Introduction to stream: An Extensible Framework
for Data Stream Clustering Research with R
Michael HahslerSouthern Methodist University
Matthew BolanosMicrosoft Corporation
John ForrestMicrosoft Corporation
In recent years, data streams have become an increasingly important area of researchfor the computer science, database and statistics communities. Data streams are orderedand potentially unbounded sequences of data points created by a typically non-stationarydata generating process. Common data mining tasks associated with data streams includeclustering, classification and frequent pattern mining. New algorithms for these typesof data are proposed regularly and it is important to evaluate them thoroughly understandardized conditions.
In this paper we introduce stream, a research tool that includes modeling and simu-lating data streams as well as an extensible framework for implementing, interfacing andexperimenting with algorithms for various data stream mining tasks. The main advantageof stream is that it seamlessly integrates with the large existing infrastructure provided byR. In addition to data handling, plotting and easy scripting capabilities, R also providesmany existing algorithms and enables users to interface code written in many program-ming languages popular among data mining researchers (e.g., C/C++, Java and Python).In this paper we describe the architecture of stream and focus on its use for data streamclustering research. stream was implemented with extensibility in mind and will be ex-tended in the future to cover additional data stream mining tasks like classification andfrequent pattern mining.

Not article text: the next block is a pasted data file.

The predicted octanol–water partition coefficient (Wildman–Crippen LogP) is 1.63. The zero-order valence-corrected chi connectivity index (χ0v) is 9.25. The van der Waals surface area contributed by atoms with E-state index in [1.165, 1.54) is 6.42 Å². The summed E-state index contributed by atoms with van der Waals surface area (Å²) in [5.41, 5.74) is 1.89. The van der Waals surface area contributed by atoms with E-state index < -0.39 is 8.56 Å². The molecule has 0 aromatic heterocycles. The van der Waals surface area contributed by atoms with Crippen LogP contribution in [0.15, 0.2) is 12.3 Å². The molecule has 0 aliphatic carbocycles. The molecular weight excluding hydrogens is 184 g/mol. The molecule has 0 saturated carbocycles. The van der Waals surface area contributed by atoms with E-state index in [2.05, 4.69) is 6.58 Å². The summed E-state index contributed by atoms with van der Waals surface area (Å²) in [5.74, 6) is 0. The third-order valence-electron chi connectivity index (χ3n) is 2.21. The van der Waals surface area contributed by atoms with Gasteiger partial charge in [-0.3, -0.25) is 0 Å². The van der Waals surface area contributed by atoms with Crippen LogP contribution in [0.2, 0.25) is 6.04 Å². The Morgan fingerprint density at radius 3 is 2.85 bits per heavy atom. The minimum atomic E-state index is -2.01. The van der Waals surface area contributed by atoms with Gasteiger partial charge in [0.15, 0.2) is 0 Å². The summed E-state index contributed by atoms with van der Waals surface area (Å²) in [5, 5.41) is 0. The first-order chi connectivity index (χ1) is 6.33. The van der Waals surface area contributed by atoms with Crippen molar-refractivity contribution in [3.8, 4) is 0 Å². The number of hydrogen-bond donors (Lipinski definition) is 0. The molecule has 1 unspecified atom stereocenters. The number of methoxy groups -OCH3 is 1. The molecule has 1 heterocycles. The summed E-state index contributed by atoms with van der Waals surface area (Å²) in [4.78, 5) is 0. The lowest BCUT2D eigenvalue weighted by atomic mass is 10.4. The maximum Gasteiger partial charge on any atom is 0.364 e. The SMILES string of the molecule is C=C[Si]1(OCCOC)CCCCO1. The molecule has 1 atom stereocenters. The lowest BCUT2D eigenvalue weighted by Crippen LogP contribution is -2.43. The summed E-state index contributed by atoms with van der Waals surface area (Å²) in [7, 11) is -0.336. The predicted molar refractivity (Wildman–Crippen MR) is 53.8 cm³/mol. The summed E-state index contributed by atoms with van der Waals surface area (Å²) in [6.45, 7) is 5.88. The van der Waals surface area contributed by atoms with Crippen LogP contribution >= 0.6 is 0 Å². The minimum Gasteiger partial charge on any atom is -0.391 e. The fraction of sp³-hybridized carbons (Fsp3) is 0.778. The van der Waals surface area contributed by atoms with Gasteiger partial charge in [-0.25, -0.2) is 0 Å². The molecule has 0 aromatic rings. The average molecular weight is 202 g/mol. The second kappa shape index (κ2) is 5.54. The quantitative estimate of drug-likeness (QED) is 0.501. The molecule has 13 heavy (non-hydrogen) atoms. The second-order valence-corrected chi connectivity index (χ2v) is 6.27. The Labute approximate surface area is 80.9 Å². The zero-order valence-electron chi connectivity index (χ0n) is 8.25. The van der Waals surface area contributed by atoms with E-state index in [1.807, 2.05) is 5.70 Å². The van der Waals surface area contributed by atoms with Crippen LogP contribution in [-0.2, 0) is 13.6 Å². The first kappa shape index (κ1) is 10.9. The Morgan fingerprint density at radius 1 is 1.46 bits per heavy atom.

Keywords: data streams, data mining, clustering.
Note: A previous version of this manuscript was published in the Journal of StatisticalSoftware (Hahsler, Bolanos, and Forrest 2017a).
Typical statistical and data mining methods (e.g., clustering, regression, classification andfrequent pattern mining) work with static data sets, meaning that the complete data setis available as a whole to perform all necessary computations. Well known methods like k-means clustering, linear regression, decision tree induction and the APRIORI algorithm tofind frequent itemsets scan the complete data set repeatedly to produce their results (Hastie,Tibshirani, and Friedman 2001). However, in recent years more and more applications need towork with data which are not static, but are the result of a continuous data generating process
2 Introduction to stream
which is likely to evolve over time. Some examples are web click-stream data, computernetwork monitoring data, telecommunication connection data, readings from sensor nets andstock quotes. These types of data are called data streams and dealing with data streamshas become an increasingly important area of research (Babcock, Babu, Datar, Motwani,and Widom 2002; Gaber, Zaslavsky, and Krishnaswamy 2005; Aggarwal 2007). Early on,the statistics community also recognized the importance of the emerging field of statisticalanalysis of massive data streams (see Keller-McNulty (2004)).
A data stream can be formalized as an ordered sequence of data points
Y = y1,y2,y3, . . .,
where the index reflects the order (either by explicit time stamps or just by an integer reflectingorder). The data points themselves are often simple vectors in multidimensional space, but canalso contains nominal/ordinal variables, complex information (e.g., graphs) or unstructuredinformation (e.g., text). The characteristic of continually arriving data points introduces animportant property of data streams which also poses the greatest challenge: the size of a datastream is potentially unbounded. This leads to the following requirements for data streamprocessing algorithms: